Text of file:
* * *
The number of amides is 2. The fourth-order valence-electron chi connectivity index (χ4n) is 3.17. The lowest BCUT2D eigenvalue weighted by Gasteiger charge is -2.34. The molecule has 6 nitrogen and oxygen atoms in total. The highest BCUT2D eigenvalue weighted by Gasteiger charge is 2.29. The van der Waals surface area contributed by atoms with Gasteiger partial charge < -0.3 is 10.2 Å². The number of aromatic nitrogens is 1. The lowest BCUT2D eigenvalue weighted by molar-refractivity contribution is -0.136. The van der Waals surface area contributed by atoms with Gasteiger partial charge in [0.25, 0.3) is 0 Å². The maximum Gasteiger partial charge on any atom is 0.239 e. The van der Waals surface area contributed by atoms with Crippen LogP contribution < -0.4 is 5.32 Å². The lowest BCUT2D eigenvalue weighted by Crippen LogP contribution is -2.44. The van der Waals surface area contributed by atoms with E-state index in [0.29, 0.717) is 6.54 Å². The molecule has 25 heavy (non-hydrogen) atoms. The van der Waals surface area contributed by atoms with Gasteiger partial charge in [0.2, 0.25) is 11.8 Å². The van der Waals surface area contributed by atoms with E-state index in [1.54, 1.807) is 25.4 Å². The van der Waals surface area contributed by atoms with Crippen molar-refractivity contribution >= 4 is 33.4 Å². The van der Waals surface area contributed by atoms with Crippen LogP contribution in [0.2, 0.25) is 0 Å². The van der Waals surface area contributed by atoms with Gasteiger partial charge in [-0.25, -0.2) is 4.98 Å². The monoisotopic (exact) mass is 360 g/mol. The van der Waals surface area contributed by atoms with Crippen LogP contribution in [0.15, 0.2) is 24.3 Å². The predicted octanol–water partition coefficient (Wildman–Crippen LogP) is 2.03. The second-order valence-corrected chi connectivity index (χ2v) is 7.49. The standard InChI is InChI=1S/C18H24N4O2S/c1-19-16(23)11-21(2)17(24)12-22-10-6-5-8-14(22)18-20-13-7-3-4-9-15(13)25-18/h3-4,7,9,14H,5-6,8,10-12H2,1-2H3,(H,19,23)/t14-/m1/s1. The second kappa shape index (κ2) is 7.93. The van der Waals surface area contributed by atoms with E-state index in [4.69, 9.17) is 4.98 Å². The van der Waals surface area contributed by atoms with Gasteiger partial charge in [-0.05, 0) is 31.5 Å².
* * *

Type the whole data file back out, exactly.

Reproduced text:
The number of amides is 2. The fourth-order valence-electron chi connectivity index (χ4n) is 3.17. The lowest BCUT2D eigenvalue weighted by Gasteiger charge is -2.34. The molecule has 6 nitrogen and oxygen atoms in total. The highest BCUT2D eigenvalue weighted by Gasteiger charge is 2.29. The van der Waals surface area contributed by atoms with Gasteiger partial charge < -0.3 is 10.2 Å². The number of aromatic nitrogens is 1. The lowest BCUT2D eigenvalue weighted by molar-refractivity contribution is -0.136. The van der Waals surface area contributed by atoms with Gasteiger partial charge in [0.25, 0.3) is 0 Å². The maximum Gasteiger partial charge on any atom is 0.239 e. The van der Waals surface area contributed by atoms with Crippen LogP contribution < -0.4 is 5.32 Å². The lowest BCUT2D eigenvalue weighted by Crippen LogP contribution is -2.44. The van der Waals surface area contributed by atoms with E-state index in [0.29, 0.717) is 6.54 Å². The molecule has 25 heavy (non-hydrogen) atoms. The van der Waals surface area contributed by atoms with Gasteiger partial charge in [0.2, 0.25) is 11.8 Å². The van der Waals surface area contributed by atoms with E-state index in [1.54, 1.807) is 25.4 Å². The van der Waals surface area contributed by atoms with Crippen molar-refractivity contribution >= 4 is 33.4 Å². The van der Waals surface area contributed by atoms with Crippen LogP contribution in [0.2, 0.25) is 0 Å². The van der Waals surface area contributed by atoms with Gasteiger partial charge in [-0.25, -0.2) is 4.98 Å². The monoisotopic (exact) mass is 360 g/mol. The van der Waals surface area contributed by atoms with Crippen LogP contribution in [0.15, 0.2) is 24.3 Å². The predicted octanol–water partition coefficient (Wildman–Crippen LogP) is 2.03. The second-order valence-corrected chi connectivity index (χ2v) is 7.49. The standard InChI is InChI=1S/C18H24N4O2S/c1-19-16(23)11-21(2)17(24)12-22-10-6-5-8-14(22)18-20-13-7-3-4-9-15(13)25-18/h3-4,7,9,14H,5-6,8,10-12H2,1-2H3,(H,19,23)/t14-/m1/s1. The second kappa shape index (κ2) is 7.93. The van der Waals surface area contributed by atoms with E-state index in [4.69, 9.17) is 4.98 Å². The van der Waals surface area contributed by atoms with Gasteiger partial charge in [-0.05, 0) is 31.5 Å².